Page last updated at 10:25 GMT, Thursday, 2 December 2010
Shropshire mining disasters are remembered
The Kemberton mine rescue team in 1913:picture courtesy of Ironbridge Gorge Museum
The mine rescue team at Kemberton Colliery are pictured here in 1913

It is 100 years since a cage carrying seven miners crashed to the bottom of the shaft at Kemberton Colliery on 4 December 1910, killing all on board.

Two of the victims, Randolph Miles and Albert Jones, were just 14 years old.

Eleven men should have gone down to do repair work in preparation for the 300 miners due to arrive for the following morning's early shift.

Only nine were present, so seven were sent down the shaft and the other two waited for the latecomers.

Four of the other victims were married and between them left 20 children. The final victim, Alphonso Stanley, from Shifnal was unmarried.

The Wellington Journal and Shrewsbury News reported the tragedy as: "A shocking spectacle, the bodies being so mangled as be almost beyond recognition."

Accidental death

An inquest into the deaths held on 17 December 1910 heard that the steel rope, on which the cage was wound up and down the 338 foot (103m) shaft, had broken.

The mine manager, John Cox, said pieces of the broken rope had been taken by people as keepsakes and he had tried to recover it. Coroner Mr J V T Lander said the fact that some wire had been taken away made it more difficult to ascertain the cause of the accident.

Rusting machinery at the Snailbeach Lead Mine
The machinery from the old Snailbeach Lead Mine is still at the site

The jury returned a verdict of accidental death and suggested that the colliery company, "adopt some device for safeguarding the persons who had to travel up and down the shaft."

At Snailbeach lead mine in 1895 a steel rope snapped sending seven men to their deaths.

One of the victims was George Lewis from Pennerley. His son, Will should have been with him but had gone back to collect their drills. His place in the cage was taken by another man, Arthur Wardman.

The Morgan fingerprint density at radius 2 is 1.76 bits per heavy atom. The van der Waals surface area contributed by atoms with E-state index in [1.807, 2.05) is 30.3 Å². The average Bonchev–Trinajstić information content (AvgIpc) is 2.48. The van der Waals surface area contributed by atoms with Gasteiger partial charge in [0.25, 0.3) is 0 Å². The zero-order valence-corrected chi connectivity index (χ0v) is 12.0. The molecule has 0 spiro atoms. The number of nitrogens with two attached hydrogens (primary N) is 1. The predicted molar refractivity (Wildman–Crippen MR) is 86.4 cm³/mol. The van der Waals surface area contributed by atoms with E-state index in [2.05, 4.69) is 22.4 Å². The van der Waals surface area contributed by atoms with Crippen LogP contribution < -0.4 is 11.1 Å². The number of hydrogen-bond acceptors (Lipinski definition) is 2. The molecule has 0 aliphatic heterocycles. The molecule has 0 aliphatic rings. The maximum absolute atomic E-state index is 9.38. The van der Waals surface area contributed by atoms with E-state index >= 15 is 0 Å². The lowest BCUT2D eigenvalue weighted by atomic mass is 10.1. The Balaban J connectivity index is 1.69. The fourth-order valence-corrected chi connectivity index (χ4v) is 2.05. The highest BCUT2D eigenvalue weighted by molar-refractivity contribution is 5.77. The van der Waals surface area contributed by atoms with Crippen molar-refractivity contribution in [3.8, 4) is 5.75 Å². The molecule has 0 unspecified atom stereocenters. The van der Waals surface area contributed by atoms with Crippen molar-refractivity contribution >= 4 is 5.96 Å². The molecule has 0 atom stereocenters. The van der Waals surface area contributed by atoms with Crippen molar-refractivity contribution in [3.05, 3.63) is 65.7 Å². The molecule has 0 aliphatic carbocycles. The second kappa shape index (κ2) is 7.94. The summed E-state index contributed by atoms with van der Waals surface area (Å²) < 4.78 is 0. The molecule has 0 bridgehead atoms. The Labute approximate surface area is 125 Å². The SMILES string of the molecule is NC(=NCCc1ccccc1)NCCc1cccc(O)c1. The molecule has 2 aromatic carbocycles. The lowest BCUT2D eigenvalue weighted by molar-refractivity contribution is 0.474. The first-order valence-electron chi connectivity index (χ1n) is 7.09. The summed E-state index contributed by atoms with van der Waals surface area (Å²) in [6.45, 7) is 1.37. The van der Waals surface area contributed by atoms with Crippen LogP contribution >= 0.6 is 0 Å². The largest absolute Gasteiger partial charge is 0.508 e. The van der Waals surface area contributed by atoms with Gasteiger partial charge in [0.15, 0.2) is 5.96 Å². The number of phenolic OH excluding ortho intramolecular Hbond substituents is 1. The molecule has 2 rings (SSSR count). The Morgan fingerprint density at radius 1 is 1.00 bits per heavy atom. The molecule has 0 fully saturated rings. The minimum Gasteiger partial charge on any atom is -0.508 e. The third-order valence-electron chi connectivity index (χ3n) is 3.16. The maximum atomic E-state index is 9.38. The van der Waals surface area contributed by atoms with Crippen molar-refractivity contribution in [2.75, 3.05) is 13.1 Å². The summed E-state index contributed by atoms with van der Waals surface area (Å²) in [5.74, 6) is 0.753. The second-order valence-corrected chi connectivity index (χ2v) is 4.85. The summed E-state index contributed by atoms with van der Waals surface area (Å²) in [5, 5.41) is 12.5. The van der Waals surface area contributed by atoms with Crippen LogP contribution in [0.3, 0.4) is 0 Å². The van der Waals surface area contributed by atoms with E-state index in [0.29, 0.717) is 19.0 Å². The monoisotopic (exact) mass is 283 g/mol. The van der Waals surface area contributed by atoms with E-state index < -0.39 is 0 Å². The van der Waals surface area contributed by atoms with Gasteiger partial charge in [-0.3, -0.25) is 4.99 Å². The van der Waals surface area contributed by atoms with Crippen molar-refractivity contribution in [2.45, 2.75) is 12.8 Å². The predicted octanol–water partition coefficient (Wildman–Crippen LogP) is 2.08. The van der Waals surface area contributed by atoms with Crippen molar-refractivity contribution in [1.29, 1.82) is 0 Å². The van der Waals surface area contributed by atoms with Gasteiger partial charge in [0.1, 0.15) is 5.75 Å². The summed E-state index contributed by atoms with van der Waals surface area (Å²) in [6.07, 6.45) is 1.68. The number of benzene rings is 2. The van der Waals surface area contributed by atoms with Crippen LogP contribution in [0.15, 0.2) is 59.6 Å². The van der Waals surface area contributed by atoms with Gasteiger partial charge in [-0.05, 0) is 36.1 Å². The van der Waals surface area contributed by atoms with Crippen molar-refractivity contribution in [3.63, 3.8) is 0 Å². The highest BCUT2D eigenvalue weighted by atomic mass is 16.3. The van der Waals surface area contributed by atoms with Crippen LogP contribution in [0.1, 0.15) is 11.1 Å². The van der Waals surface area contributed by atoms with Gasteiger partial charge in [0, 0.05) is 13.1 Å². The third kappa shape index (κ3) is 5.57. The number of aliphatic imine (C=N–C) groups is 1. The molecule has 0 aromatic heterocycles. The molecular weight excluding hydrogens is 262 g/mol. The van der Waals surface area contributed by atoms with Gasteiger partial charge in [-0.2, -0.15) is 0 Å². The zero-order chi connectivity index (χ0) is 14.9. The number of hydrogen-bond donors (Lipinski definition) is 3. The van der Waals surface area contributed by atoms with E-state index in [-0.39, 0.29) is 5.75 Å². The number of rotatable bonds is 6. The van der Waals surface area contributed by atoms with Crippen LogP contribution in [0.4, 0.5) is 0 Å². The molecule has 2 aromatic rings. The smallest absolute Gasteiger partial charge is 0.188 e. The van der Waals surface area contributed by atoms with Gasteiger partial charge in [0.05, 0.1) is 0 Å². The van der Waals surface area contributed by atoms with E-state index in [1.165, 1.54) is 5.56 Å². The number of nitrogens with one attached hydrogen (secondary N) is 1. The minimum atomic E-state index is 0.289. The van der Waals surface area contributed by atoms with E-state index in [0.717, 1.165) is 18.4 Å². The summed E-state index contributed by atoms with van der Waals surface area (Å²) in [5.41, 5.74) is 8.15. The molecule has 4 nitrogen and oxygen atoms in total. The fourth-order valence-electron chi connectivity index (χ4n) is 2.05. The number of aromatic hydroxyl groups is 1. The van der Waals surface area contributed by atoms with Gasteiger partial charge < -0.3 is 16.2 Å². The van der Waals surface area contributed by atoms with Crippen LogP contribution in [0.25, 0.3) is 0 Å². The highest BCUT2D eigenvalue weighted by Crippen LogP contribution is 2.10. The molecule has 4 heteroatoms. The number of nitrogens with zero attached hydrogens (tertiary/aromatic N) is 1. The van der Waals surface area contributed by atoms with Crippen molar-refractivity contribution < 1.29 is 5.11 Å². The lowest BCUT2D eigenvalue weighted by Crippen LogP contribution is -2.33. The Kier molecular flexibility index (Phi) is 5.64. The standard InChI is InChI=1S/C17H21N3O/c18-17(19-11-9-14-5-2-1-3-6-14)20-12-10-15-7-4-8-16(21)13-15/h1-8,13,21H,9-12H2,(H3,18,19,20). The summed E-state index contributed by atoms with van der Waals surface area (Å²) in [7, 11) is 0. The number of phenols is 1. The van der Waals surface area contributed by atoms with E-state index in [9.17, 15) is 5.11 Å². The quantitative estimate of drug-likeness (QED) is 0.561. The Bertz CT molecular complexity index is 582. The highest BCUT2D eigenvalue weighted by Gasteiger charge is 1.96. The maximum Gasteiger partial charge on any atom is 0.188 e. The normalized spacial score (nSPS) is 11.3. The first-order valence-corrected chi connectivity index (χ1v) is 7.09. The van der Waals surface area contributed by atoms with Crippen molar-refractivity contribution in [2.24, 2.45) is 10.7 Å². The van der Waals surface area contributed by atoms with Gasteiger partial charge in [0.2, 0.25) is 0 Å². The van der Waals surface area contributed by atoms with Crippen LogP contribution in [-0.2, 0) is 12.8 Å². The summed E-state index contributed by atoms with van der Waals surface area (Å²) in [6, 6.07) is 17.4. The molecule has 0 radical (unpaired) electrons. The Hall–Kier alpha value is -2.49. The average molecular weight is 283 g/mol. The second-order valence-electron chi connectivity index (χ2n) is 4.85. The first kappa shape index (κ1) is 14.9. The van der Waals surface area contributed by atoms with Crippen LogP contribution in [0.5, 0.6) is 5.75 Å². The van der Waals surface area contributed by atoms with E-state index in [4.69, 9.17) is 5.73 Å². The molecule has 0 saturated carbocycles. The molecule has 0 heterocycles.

Brick Kiln disaster

More than 30 years earlier nine men and boys died at Brick Kiln Leasow pit when a hoist, pulling them up the shaft from the ironstone mine, broke.

The Madeley Nine are buried in St Michael's Church Cemetery where their impressive tomb has recently been renovated.

The memorial to The Nine Men of Madeley
Nine men and boys died in Brick Kiln Leasowe pit in 1864

Four of the victims were under 16 and two were just 18 years old. Nine children were left fatherless.

On the night of 2 January 1810 fire broke out at Meadow Pit between Madeley and Ironbridge.

Thirteen men and eight ponies escaped without injury from a depth of 1,000 feet (305m). But the following day, four men who went down to assess the damage were overcome by sulphur fumes, leaving four widows with 19 children between them.

Former miner Dr Ivor Brown has studied mining disasters in the Madeley area and believes the accident could have been prevented: "They had been dropped into gas... had they waited, their lives would probably have been saved."

He said the mine owners, The Ladywood Company, were not as hard-hearted as some: "They did pay for all the expenses of burial and they did actually help the families a little bit."

Granville Colliery at St George's was the last deep mine in Shropshire and closed in 1979.

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